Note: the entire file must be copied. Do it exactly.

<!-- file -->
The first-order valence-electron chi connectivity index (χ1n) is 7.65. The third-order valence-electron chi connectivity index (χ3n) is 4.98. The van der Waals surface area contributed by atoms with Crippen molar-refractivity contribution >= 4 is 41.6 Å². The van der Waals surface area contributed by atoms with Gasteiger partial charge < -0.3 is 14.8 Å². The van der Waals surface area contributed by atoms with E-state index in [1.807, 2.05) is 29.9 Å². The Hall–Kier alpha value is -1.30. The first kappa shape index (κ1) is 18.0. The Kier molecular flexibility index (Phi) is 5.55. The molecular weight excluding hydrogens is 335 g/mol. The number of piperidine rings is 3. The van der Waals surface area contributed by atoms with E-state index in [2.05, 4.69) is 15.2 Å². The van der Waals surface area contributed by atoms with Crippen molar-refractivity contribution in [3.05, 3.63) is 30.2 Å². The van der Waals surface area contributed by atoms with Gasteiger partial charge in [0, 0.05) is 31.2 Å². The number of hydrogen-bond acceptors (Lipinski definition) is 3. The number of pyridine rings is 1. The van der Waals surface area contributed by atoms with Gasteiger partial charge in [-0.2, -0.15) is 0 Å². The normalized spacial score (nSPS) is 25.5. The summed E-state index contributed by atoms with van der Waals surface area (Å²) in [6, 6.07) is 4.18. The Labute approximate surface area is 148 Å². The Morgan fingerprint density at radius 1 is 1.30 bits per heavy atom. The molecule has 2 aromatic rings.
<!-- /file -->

The first-order valence-electron chi connectivity index (χ1n) is 7.65. The third-order valence-electron chi connectivity index (χ3n) is 4.98. The van der Waals surface area contributed by atoms with Crippen molar-refractivity contribution >= 4 is 41.6 Å². The van der Waals surface area contributed by atoms with Gasteiger partial charge < -0.3 is 14.8 Å². The van der Waals surface area contributed by atoms with E-state index in [1.807, 2.05) is 29.9 Å². The Hall–Kier alpha value is -1.30. The first kappa shape index (κ1) is 18.0. The Kier molecular flexibility index (Phi) is 5.55. The molecular weight excluding hydrogens is 335 g/mol. The number of piperidine rings is 3. The van der Waals surface area contributed by atoms with E-state index in [2.05, 4.69) is 15.2 Å². The van der Waals surface area contributed by atoms with Crippen molar-refractivity contribution in [3.05, 3.63) is 30.2 Å². The van der Waals surface area contributed by atoms with Gasteiger partial charge in [0, 0.05) is 31.2 Å². The number of hydrogen-bond acceptors (Lipinski definition) is 3. The number of pyridine rings is 1. The van der Waals surface area contributed by atoms with Gasteiger partial charge in [-0.2, -0.15) is 0 Å². The normalized spacial score (nSPS) is 25.5. The summed E-state index contributed by atoms with van der Waals surface area (Å²) in [6, 6.07) is 4.18. The Labute approximate surface area is 148 Å². The Morgan fingerprint density at radius 1 is 1.30 bits per heavy atom. The molecule has 2 aromatic rings.